Frankly Speaking: Feb 14-20, 2011

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Encourage independent directors to speak outThe recent goings-on at Seloga Holdings Bhd, where several directors have stepped down after purportedly being at loggerheads with a controlling shareholder, provide a disturbing insight into what happens behind the closed doors in Corporate Malaysia.   Statements by the Seloga directors, if true, shed light on the corporate wrangling and purported serious lack of governance in listed companies, at the expense of minorities who would have no knowledge of the mismanagement that is going on.While caveat emptor, or “let the buyer beware”, clearly puts the onus on investors to find out more about the companies they invest in, the authorities should take cognisance of the developments in Seloga and look seriously at the allegations made by the independent directors against the major shareholders.In fact, this should be extended to include all cases where independent directors, or any director for that matter, resign for no apparent reason. They should be compelled to state to Bursa Malaysia why they are leaving the company. The Seloga case has shown that they can voice their displeasure without fear of being sued for defamation.Such disclosures by departing directors will, to a certain extent, curtail abuse of power and in turn ensure that listed companies are kept in check even after the independent directors have left.It is common knowledge that independent directors play a key role in ensuring management and major shareholders do not mismanage the company for their own benefit. That is their fiduciary duty, which the directors of Seloga have chosen to carry out after their forced departure.On the other hand, there are many situations where independent directors have chosen to leave quietly instead of sounding the alarm bell. In such cases, the authorities should urge independent directors to make a declaration. This is one way to bring corporate shenanigans to light.

Out with rent-seekingIt is immaterial whether the New Economic Model (NEM) was watered down because of opposition from right-wing groups like Perkasa — as was publicly aired last week — or whether the government had resisted pressure from certain quarters and sought to meet the demands of all levels of society in its strategic plan to make Malaysia a developed economy by 2020.The first revelation was made by National Economic Advisory Council member Datuk Zainal Aznam Yusoff at a forum last week. He expressed regret that the proposal for an Equal Rights Commission had been excised from the first NEM report. The second assertation was a response from Deputy Prime Minister Tan Sri Muhyiddin Yassin.What matters is that unless Malaysia can reinvent its economy, it stands to be bypassed by much of the growth that is stirring up the region, as other emerging economies become relatively more attractive to both foreign and domestic capital. Rent-seeking is just another disincentive for business that the country can ill afford.To drive growth in the next phase, Malaysia must decouple from the low-cost economic model, which has outlived its usefulness. Instead, it must generate wealth through intellectual capital, as developed economies do. A crucial factor is for the required talent pool to buy into the transformation agenda.Unless Malaysia gets serious about becoming an open society in which the best and brightest want to have a stake, the prospects of an economic rejuvenation look increasingly dim. Hopefully, defenders of the status quo realise that the game is up, or it could be “game over” sooner than anyone would like to think.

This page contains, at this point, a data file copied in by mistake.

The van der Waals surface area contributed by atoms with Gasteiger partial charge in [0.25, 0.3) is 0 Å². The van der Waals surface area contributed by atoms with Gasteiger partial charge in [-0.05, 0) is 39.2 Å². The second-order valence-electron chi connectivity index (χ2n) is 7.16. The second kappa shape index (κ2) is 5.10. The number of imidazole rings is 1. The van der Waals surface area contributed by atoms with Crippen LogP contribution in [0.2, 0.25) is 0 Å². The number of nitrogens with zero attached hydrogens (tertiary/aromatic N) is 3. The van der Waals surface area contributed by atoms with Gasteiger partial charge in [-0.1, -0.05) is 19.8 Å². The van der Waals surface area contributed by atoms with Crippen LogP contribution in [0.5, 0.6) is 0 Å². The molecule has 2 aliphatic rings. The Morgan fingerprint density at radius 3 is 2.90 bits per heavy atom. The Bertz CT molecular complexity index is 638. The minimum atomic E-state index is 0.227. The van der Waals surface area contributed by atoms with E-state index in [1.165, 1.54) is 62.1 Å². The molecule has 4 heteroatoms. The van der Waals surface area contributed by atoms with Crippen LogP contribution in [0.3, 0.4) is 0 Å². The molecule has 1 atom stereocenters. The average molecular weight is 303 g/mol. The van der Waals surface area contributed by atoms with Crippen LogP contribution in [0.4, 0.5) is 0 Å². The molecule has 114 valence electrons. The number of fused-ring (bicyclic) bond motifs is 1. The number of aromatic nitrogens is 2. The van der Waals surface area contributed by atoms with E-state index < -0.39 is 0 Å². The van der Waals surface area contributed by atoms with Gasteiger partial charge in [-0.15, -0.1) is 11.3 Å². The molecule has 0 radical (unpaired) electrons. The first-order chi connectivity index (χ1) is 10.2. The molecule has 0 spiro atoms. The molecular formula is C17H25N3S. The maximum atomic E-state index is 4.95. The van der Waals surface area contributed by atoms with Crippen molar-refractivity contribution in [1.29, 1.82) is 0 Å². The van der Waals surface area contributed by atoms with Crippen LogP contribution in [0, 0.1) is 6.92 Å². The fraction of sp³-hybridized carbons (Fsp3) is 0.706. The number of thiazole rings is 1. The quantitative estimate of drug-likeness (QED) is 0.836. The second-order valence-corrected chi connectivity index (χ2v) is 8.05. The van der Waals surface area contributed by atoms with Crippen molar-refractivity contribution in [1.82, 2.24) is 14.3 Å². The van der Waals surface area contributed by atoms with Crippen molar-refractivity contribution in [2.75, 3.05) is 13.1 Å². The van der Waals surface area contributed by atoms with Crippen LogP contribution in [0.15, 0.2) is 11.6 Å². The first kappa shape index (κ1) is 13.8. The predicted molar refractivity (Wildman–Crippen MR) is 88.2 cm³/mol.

EPF’s selldown puzzlingThere is no doubt that the kingmaker in the proposed privatisation of MTD Capital Bhd by its major shareholder is the Employees Provident Fund (EPF). Yet the actions of the fund are puzzling at times.In the last two weeks of January and up to Feb 2, it sold some 2.5 million shares in the tightly held counter. There is nothing wrong about the disposal but the manner in which it was done is somewhat out of the norm.Instead of accepting the offer, which was at RM9.50 per share, the EPF simply sold the shares on the market. By doing so, the fund would not be able to benefit from the upside of the revised offer price of MTD Capital — RM11 per share. That’s a difference of RM1.50 per share!What is more surprising is that the EPF continued to sell the shares on the open market even after the major shareholders of MTD Cap came up with an alternative offer to buy over the assets and liabilities of the Malaysian highway concessionaire for some RM3.5 billion on Jan 28.This offer values MTD Cap’s shares at more than RM12 each, not taking into account the company’s debt post the disposal of assets. After the offer to buy up MTD Cap’s assets and liabilities came up, the EPF sold another 357,000 shares.In the bigger scheme of things, the EPF’s investment in MTD may seem small. The fund may have overlooked the implications of a disposal of shares on the open market as the corporate exercise is complicated with two offers, by the same party, for virtually the same asset.But the EPF is the single largest shareholder in the company and must know that its actions will affect the minorities.

 
This article appeared in Corporate page, The Edge Malaysia, Issue 845, Feb 14-20, 2011